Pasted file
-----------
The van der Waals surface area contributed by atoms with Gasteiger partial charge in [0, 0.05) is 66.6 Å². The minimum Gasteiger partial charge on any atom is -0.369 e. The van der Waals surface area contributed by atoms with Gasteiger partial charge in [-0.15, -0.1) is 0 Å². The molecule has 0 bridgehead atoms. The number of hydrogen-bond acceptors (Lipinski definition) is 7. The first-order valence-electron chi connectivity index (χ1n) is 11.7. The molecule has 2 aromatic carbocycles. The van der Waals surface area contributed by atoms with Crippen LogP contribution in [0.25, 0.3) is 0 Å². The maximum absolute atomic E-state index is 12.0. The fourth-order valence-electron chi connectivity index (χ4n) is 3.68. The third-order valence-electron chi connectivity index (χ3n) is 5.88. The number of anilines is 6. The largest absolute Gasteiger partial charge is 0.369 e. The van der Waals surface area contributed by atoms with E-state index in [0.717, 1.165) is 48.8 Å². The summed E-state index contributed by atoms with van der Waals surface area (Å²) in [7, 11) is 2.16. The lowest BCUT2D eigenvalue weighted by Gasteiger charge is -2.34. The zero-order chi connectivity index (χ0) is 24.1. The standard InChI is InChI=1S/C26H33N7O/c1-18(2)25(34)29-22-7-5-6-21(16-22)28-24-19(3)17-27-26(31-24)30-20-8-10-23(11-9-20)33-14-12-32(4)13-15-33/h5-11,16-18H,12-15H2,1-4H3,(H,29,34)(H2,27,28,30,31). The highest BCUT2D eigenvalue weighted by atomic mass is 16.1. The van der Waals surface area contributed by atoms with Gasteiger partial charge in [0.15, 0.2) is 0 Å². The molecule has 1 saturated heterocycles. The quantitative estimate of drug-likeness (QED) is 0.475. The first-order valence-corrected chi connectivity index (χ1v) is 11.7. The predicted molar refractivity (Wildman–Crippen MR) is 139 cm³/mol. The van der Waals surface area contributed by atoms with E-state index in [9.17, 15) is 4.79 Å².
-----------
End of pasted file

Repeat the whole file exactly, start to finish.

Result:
The van der Waals surface area contributed by atoms with Gasteiger partial charge in [0, 0.05) is 66.6 Å². The minimum Gasteiger partial charge on any atom is -0.369 e. The van der Waals surface area contributed by atoms with Gasteiger partial charge in [-0.15, -0.1) is 0 Å². The molecule has 0 bridgehead atoms. The number of hydrogen-bond acceptors (Lipinski definition) is 7. The first-order valence-electron chi connectivity index (χ1n) is 11.7. The molecule has 2 aromatic carbocycles. The van der Waals surface area contributed by atoms with Crippen LogP contribution in [0.25, 0.3) is 0 Å². The maximum absolute atomic E-state index is 12.0. The fourth-order valence-electron chi connectivity index (χ4n) is 3.68. The third-order valence-electron chi connectivity index (χ3n) is 5.88. The number of anilines is 6. The largest absolute Gasteiger partial charge is 0.369 e. The van der Waals surface area contributed by atoms with E-state index in [0.717, 1.165) is 48.8 Å². The summed E-state index contributed by atoms with van der Waals surface area (Å²) in [7, 11) is 2.16. The lowest BCUT2D eigenvalue weighted by Gasteiger charge is -2.34. The zero-order chi connectivity index (χ0) is 24.1. The standard InChI is InChI=1S/C26H33N7O/c1-18(2)25(34)29-22-7-5-6-21(16-22)28-24-19(3)17-27-26(31-24)30-20-8-10-23(11-9-20)33-14-12-32(4)13-15-33/h5-11,16-18H,12-15H2,1-4H3,(H,29,34)(H2,27,28,30,31). The highest BCUT2D eigenvalue weighted by atomic mass is 16.1. The van der Waals surface area contributed by atoms with Gasteiger partial charge in [0.15, 0.2) is 0 Å². The molecule has 1 saturated heterocycles. The quantitative estimate of drug-likeness (QED) is 0.475. The first-order valence-corrected chi connectivity index (χ1v) is 11.7. The predicted molar refractivity (Wildman–Crippen MR) is 139 cm³/mol. The van der Waals surface area contributed by atoms with E-state index in [9.17, 15) is 4.79 Å².